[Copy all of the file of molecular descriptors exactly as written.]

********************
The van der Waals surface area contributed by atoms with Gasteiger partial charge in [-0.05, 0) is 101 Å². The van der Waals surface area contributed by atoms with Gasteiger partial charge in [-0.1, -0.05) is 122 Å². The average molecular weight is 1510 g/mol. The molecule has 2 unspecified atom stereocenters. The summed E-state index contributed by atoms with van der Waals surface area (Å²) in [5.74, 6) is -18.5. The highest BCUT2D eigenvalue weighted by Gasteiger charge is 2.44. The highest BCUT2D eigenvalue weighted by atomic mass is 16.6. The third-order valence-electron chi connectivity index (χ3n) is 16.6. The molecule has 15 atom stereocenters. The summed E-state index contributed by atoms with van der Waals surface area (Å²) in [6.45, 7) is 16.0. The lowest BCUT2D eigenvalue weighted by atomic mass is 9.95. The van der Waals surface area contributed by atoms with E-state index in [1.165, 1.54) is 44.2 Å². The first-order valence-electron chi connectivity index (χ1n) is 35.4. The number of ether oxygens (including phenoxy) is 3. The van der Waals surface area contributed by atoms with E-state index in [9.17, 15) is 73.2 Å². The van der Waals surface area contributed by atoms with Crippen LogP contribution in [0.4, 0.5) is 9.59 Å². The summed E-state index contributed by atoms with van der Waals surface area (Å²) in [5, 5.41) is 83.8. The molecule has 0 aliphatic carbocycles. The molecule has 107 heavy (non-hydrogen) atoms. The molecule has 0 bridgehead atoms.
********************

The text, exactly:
The van der Waals surface area contributed by atoms with Gasteiger partial charge in [-0.05, 0) is 101 Å². The van der Waals surface area contributed by atoms with Gasteiger partial charge in [-0.1, -0.05) is 122 Å². The average molecular weight is 1510 g/mol. The molecule has 2 unspecified atom stereocenters. The summed E-state index contributed by atoms with van der Waals surface area (Å²) in [5.74, 6) is -18.5. The highest BCUT2D eigenvalue weighted by Gasteiger charge is 2.44. The highest BCUT2D eigenvalue weighted by atomic mass is 16.6. The third-order valence-electron chi connectivity index (χ3n) is 16.6. The molecule has 15 atom stereocenters. The summed E-state index contributed by atoms with van der Waals surface area (Å²) in [6.45, 7) is 16.0. The lowest BCUT2D eigenvalue weighted by atomic mass is 9.95. The van der Waals surface area contributed by atoms with E-state index in [1.165, 1.54) is 44.2 Å². The first-order valence-electron chi connectivity index (χ1n) is 35.4. The number of ether oxygens (including phenoxy) is 3. The van der Waals surface area contributed by atoms with E-state index in [9.17, 15) is 73.2 Å². The van der Waals surface area contributed by atoms with Crippen LogP contribution in [0.4, 0.5) is 9.59 Å². The summed E-state index contributed by atoms with van der Waals surface area (Å²) in [5, 5.41) is 83.8. The molecule has 0 aliphatic carbocycles. The molecule has 107 heavy (non-hydrogen) atoms. The molecule has 0 bridgehead atoms.